A Call for Fertility Preservation Coverage for Breast Cancer Patients: The Cost of Consistency.

A Call for Fertility Preservation Coverage for Breast Cancer Patients: The Cost of Consistency.

J Natl Cancer Inst. 2017 May 01;109(5):

Authors: Walter JR, Xu S, Woodruff TK


In 1998, the passage of the Women's Health and Cancer Rights Act required insurance health plans nationwide covering breast cancer treatments to also reimburse for subsequent breast reconstructive surgery and prostheses. In response to low utilization of breast reconstructive services, particularly among racial minorities, plastic surgery interest groups successfully advocated for the passage of the Breast Cancer Patient Education Act, which provides a timely opportunity to reconsider patient accessibility to other equally important quality of life issues for cancer survivors. Currently, the potential threat of infertility as a consequence of cancer therapy does not meet preexisting definitions of infertility, making preemptive fertility preservation elective. Ultimately, cost remains the largest barrier to the pursuit of fertility preservation. In this Commentary, we estimate the potential additive cost of providing fertility preservation coverage for approximately 19 000 eligible women of reproductive age diagnosed with breast cancer based on previously published prevalence and cost data. We determine an upper limit of yearly cost of $126.6 million US dollars assuming 100% participation. Legislation providing mandatory insurance coverage of breast reconstruction surgeries in all 50 states following cancer treatment represents a powerful policy commitment to address existing health disparities in reproductive health services and ensures comprehensive cancer survivorship care. Extending coverage for fertility preservation in the setting of fertility-threatening treatment offers a consistent stance for insurance coverage of iatrogenic sequelae of cancer therapy at a fraction of the cost of breast reconstruction.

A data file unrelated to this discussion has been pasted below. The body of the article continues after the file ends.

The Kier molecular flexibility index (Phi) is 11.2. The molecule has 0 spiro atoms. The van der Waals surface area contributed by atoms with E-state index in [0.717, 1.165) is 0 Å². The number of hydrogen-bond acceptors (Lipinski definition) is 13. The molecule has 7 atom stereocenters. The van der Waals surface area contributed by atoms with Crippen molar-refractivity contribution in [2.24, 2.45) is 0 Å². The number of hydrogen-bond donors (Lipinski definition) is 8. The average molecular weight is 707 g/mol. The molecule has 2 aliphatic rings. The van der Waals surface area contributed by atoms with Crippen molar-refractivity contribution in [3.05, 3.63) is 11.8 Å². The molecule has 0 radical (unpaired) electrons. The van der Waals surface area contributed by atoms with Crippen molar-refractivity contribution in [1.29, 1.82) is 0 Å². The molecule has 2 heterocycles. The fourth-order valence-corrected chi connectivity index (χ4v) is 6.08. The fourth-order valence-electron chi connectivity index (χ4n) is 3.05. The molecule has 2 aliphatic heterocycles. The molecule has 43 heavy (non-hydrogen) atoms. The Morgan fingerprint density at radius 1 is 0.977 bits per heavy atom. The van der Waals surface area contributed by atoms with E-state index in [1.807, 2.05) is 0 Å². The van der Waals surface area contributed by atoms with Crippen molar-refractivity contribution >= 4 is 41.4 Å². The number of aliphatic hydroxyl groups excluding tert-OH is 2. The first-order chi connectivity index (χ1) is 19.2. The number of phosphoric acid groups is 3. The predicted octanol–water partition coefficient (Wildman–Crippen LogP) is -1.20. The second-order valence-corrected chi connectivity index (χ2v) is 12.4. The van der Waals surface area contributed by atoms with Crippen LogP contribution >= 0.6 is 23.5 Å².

PMID: 28376233 [PubMed - in process]